Keys to Success in the Conference Championship

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Chris Allen
·6 min read
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We’re just one set of games away from the Super Bowl and the league has made one thing clear. Offense wins championships. All four teams playing this weekend were in the Top 5 for EPA per Play during the regular season and in the Top 10 for yards per drive. Their defense and special teams have shown up at times, but our focus has primarily been on their playmakers. The Conference Championships will showcase the league’s best offenses in must-win situations to get to the final game. To help set the stage, I laid out how each team can find success against their opponent plus recapping the injury news coming out of Wednesday.

Keys to Success

Tampa Bay Buccaneers at Green Bay Packers

Tampa Bay needs to attack Green Bay’s weak links in their coverage. Jaire Alexander’s ascension into the ranks of elite corners is noteworthy but the Buccaneers have the personnel to shift production elsewhere. They’ve done it before and teams have found similar paths to success.

Deep

0.82

-0.1

0.2

Intermediate

0.43

0.08

-0.37

Short

0.16

0.05

-0.52

Left

Middle

Right

The Packers need to involve their running backs in the passing game. New Orleans had the same option, but the game environment forced them into sub-optimal passing situations. Expected Points Added (EPA) per Play for opposing quarterbacks since Week 10 improves away from Alexander’s typical coverage area. Tampa was able to win their Week 6 matchup against the Packers exploiting their deficiency. A similar approach seems optimal.

The two crossing routes from the weak side of the formation cleared out the two corners leaving Alvin Kamara with a linebacker to beat. Brees had the route, but forced the attempt to Jared Cook on first down ultimately ending the game. Kamara and Aaron Jones have similar physical profiles which Green Bay should use to their advantage against the Buccaneers’ pass rush.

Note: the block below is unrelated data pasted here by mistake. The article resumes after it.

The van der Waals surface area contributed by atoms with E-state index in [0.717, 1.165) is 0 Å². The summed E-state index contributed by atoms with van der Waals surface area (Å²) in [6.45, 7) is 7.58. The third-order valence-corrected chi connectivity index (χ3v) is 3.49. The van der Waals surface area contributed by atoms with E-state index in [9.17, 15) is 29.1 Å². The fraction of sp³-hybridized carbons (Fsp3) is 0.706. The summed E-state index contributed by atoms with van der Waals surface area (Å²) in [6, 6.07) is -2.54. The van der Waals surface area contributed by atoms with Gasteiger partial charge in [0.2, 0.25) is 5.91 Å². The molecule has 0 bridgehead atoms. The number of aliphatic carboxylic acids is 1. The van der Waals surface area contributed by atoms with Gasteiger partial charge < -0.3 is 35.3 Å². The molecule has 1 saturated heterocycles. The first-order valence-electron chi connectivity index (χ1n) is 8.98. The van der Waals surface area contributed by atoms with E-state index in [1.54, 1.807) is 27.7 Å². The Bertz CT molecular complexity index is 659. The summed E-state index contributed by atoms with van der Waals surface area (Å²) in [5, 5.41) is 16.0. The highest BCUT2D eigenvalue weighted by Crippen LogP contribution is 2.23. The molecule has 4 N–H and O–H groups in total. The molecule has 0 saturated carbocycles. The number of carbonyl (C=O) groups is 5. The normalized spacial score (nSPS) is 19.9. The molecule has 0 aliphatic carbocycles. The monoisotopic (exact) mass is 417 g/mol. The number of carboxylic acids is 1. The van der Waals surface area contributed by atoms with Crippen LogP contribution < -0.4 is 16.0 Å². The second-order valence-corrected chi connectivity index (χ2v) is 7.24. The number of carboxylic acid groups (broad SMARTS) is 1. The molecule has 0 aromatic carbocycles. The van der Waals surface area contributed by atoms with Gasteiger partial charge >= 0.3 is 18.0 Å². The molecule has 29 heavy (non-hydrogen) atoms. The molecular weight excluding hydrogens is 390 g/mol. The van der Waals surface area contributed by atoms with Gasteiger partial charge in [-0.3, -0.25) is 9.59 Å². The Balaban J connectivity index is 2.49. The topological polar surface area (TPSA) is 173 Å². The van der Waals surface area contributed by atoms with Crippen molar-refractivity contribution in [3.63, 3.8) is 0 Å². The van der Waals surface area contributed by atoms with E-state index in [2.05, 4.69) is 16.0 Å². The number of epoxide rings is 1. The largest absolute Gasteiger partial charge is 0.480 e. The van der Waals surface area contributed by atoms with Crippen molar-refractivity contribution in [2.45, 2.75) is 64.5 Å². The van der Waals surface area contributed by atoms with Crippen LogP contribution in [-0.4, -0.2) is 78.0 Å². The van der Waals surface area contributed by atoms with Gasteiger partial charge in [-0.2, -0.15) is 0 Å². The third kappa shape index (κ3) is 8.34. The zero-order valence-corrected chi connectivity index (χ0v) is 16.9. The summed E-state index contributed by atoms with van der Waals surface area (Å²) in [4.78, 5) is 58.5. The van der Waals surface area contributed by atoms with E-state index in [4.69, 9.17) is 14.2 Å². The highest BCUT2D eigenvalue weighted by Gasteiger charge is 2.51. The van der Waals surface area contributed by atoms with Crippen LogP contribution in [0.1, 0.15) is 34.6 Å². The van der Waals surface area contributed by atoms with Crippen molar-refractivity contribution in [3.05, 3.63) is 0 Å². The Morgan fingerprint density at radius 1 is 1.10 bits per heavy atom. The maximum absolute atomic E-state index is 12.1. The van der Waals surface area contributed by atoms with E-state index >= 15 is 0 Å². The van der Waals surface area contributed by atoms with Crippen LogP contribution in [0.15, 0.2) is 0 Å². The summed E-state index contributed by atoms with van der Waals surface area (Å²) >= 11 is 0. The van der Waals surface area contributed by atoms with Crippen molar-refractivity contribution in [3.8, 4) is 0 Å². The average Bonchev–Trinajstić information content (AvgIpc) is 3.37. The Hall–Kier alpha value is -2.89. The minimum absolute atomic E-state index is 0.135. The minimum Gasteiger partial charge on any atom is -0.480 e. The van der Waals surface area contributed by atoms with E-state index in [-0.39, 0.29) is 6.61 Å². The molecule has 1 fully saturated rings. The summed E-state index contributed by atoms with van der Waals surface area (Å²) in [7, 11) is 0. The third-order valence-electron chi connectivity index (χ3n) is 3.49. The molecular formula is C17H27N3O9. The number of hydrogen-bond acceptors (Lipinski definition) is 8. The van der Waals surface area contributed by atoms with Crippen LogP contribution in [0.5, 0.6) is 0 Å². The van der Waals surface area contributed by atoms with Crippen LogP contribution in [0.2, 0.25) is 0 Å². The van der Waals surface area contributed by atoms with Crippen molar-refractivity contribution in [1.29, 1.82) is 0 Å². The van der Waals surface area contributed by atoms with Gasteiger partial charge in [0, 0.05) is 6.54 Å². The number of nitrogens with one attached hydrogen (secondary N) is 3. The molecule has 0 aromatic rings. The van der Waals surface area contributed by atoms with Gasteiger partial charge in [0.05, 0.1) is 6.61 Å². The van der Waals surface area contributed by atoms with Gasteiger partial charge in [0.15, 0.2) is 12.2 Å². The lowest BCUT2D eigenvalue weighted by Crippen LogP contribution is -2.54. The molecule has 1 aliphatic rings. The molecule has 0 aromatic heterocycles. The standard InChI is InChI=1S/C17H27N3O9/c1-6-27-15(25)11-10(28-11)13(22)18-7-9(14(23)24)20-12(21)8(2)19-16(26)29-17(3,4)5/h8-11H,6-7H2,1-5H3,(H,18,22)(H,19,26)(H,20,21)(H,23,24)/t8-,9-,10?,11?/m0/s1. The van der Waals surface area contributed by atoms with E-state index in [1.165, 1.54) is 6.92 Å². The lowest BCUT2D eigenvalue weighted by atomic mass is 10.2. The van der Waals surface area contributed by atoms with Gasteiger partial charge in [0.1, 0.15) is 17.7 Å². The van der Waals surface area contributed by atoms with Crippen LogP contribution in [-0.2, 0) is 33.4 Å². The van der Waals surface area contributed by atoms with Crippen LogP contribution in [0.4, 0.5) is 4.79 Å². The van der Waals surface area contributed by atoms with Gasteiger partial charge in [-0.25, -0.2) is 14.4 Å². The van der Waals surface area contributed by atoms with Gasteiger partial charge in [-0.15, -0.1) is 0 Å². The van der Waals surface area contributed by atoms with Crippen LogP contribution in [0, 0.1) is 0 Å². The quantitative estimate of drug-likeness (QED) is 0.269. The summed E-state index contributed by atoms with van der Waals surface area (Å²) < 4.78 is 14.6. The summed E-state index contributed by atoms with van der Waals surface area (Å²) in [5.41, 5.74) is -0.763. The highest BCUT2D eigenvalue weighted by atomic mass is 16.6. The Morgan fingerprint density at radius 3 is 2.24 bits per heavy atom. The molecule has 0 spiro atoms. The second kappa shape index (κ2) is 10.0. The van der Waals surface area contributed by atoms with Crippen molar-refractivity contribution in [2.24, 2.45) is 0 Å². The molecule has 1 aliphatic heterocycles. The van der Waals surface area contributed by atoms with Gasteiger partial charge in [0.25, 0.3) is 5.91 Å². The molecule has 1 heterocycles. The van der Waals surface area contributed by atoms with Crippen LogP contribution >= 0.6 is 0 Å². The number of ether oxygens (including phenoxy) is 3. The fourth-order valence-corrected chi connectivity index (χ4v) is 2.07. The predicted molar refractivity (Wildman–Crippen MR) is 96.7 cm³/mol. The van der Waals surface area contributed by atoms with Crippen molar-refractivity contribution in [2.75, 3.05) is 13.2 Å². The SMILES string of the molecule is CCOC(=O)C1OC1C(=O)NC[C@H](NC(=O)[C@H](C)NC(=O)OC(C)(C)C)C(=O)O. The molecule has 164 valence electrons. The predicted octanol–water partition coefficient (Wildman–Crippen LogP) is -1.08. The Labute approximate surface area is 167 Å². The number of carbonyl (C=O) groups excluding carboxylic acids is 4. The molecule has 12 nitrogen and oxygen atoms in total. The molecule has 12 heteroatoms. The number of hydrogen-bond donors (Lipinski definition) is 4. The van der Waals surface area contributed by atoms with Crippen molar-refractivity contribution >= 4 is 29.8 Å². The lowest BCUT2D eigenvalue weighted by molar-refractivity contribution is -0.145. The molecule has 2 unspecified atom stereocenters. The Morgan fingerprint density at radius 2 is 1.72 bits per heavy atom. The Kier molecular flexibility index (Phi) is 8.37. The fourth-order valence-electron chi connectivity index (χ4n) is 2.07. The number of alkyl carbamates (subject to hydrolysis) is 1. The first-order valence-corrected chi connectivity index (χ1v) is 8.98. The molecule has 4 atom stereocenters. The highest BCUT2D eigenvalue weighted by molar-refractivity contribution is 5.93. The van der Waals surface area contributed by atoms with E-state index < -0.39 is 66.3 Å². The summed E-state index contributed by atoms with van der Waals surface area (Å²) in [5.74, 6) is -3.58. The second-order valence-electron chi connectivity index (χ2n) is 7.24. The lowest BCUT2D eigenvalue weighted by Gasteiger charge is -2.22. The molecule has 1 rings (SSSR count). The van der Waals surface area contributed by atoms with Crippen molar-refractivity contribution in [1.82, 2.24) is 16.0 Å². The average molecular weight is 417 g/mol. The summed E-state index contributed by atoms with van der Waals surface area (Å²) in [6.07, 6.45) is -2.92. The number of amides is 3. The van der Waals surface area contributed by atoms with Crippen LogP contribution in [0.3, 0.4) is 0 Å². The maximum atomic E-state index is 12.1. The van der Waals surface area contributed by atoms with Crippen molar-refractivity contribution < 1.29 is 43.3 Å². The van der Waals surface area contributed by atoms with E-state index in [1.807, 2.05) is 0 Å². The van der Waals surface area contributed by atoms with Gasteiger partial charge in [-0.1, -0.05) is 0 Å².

Buffalo Bills at Kansas City Chiefs

The Bills need to come out swinging. Anything Brian Daboll had been saving for a rainy day should be on full display in their first few drives on Sunday. Most attempts to slow down the Chiefs and play a normal game haven’t worked anyway.

Throughout the playoffs, Josh Allen ranks fourth in EPA per Play and first in Completion Percent over Expected (CPOE) on early downs amongst the remaining quarterbacks. Their neutral pace (29.8 seconds per play) and offensive yards per drive (40.3) stats nearly match Kansas City’s. Any deviation from their previous game plan would be a mistake when facing the Chiefs’ potent offense.

The Chiefs need to take advantage of their ancillary pass-catchers. Eric Bieniemy was already in his bag this past weekend.

Prior to the divisional round, Mecole Hardman had averaged just 21.3 routes run per game during the regular season according to Pro Football Focus. He had seen more than a 60% snap share in just four games prior to season finale with just one meaningful performance back in Week 8. Last week was significant shift as his snap share jumped to 69% with a rushing attempt and a pop pass to showcase his speed. The Bills already had issues containing Marquise Brown in the Divisional Round. An increase in usage for Hardman to pair with Tyreek Hill would be disastrous for Buffalo.

Bounce-Back Candidate for 2021

D.J. Chark, Jaguars